With long-suffering – Bearing patiently with the foibles, faults, and infirmities of others… The virtue here required is that which is to be manifested in our manner of receiving the provocations which we meet with from our brethren. No virtue, perhaps, is more frequently demanded in our contact with others. We do not go far with any fellow-traveler on the journey of life, before we find there is great occasion for its exercise. He has a temperament different from our own. He may be sanguine, or choleric, or melancholy; while we may be just the reverse. He has peculiarities of taste, and habits, and disposition, which differ much from ours. He has his own plans and purposes of life, and his own way and time of doing things. He may be naturally irritable, or he may have been so trained that his modes of speech and conduct differ much from ours. Neighbors have occasion to remark this in their neighbors; friends in their friends; kindred in their kindred; one church-member in another.
A husband and wife … can find enough in each other to embitter life, if they choose to magnify imperfections, and to become irritated at trifles; and there is no friendship that may not be marred in this way, if we will allow it. Hence, if we would have life move on smoothly, we must learn to bear and forbear. We must indulge the friend that we love in the little peculiarities of saying and doing things which may be important to him, but which may be of little moment to us. Like children, we must suffer each one to build his play-house in his own way, and not quarrel with him because he does not think our way the best. All usefulness, and all comfort, may be prevented by an unkind, a sour, a crabbed temper of mind – a mind that can bear with no difference of opinion or temperament. A spirit of fault-finding; an unsatisfied temper; a constant irritability; little inequalities in the look, the temper, or the manner; a brow cloudy and dissatisfied – your husband or your wife cannot tell why – will more than neutralize all the good you can do, and render life anything but a blessing.
It is in such gentle and quiet virtues as meekness and forbearance, that the happiness and usefulness of life consist, far more than in brilliant eloquence, in splendid talent, or illustrious deeds, that shall send the name to future times. It is the bubbling spring which flows gently; the little rivulet which glides through the meadow, and which runs along day and night by the farmhouse, that is useful, rather than the swollen flood or the roaring cataract. Niagara excites our wonder; and we stand amazed at the power and greatness of God there, as he “pours it from his hollow hand.” But one Niagara is enough for a continent or a world; while that same world needs thousands and tens of thousands of silver fountains, and gently flowing rivulets, that shall water every farm, and every meadow, and every garden, and that shall flow on, every day and every night, with their gentle and quiet beauty. So with the acts of our lives. It is not by great deeds only, like those of Howard – not by great sufferings only, like those of the martyrs – that good is to be done; it is by the daily and quiet virtues of life – the Christian temper, the meek forbearance, the spirit of forgiveness in the husband, the wife, the father, the mother, the brother, the sister, the friend, the neighbor – that good is to be done; and in this all may be useful.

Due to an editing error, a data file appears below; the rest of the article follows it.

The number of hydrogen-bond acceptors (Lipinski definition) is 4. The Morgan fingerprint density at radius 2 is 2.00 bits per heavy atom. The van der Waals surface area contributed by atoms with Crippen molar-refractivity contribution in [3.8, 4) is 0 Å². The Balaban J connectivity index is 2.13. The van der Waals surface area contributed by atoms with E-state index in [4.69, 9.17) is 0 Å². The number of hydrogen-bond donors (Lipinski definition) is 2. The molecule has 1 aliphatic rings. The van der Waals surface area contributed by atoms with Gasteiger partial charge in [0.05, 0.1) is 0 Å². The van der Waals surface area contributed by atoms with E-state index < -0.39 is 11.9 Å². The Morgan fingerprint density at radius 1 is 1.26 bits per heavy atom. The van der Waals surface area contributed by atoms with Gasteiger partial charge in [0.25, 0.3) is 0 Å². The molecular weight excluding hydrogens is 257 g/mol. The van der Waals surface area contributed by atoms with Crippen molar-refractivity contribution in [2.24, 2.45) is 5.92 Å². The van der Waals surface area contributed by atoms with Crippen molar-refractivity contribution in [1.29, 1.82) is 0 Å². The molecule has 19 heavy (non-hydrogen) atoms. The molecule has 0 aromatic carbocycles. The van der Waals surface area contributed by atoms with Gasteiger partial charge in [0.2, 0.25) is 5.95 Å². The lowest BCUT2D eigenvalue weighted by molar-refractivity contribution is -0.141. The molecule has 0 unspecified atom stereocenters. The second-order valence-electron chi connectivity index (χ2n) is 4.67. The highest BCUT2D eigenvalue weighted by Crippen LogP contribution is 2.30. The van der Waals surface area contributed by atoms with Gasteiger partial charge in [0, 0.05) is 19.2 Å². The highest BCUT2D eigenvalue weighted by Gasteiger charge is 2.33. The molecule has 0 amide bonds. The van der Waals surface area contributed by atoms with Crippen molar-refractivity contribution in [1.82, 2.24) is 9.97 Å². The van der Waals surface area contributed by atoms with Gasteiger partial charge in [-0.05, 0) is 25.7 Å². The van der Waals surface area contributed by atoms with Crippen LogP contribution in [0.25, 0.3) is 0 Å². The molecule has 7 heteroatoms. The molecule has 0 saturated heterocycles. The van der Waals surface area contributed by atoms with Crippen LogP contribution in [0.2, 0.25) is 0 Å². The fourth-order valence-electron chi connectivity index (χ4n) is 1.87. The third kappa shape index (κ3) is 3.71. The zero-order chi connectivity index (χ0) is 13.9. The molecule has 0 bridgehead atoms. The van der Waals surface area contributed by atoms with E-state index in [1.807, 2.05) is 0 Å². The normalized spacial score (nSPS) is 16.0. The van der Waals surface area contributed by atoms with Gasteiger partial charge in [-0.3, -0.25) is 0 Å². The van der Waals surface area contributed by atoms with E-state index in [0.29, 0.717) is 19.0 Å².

“Lord, I pray that I may live worthy of my calling today.”
For those who are familiar (or not) with Charles Haddon Spurgeon devotional “Morning and Evening,” this was the entry for January 13th. Read it carefully. May it bring hope to you if you are facing a seemingly hopeless situation.
2 Kings 6:6 (NIV)
The company of the prophets said to Elisha, “Look, the place where we meet with you is too small for us. 2 Let us go to the Jordan, where each of us can get a pole; and let us build a place there for us to meet.”
And he said, “Go.”
3 Then one of them said, “Won’t you please come with your servants?”
“I will,” Elisha replied. 4 And he went with them.
They went to the Jordan and began to cut down trees. 5 As one of them was cutting down a tree, the iron axhead fell into the water. “Oh no, my lord!” he cried out. “It was borrowed!”
6 The man of God asked, “Where did it fall?” When he showed him the place, Elisha cut a stick and threw it there, and made the iron float. 7 “Lift it out,” he said. Then the man reached out his hand and took it.
The axe-head seemed hopelessly lost, and as it was borrowed, the honour of the prophetic band was likely to be imperilled, and so the name of their God to be compromised. Contrary to all expectation, the iron was made to mount from the depth of the stream and to swim; for things impossible with man are possible with God.
I knew a man in Christ but a few years ago who was called to undertake a work far exceeding his strength. It appeared so difficult as to involve absurdity in the bare idea of attempting it. Yet he was called thereto, and his faith rose with the occasion; God honoured his faith, unlooked-for aid was sent, and the iron did swim.
Another of the Lord’s family was in grievous financial straits, he was able to meet all claims, and much more if he could have realized a certain portion of his estate, but he was overtaken with a sudden pressure; he sought for friends in vain, but faith led him to the unfailing Helper, and lo, the trouble was averted, his footsteps were enlarged, and the iron did swim.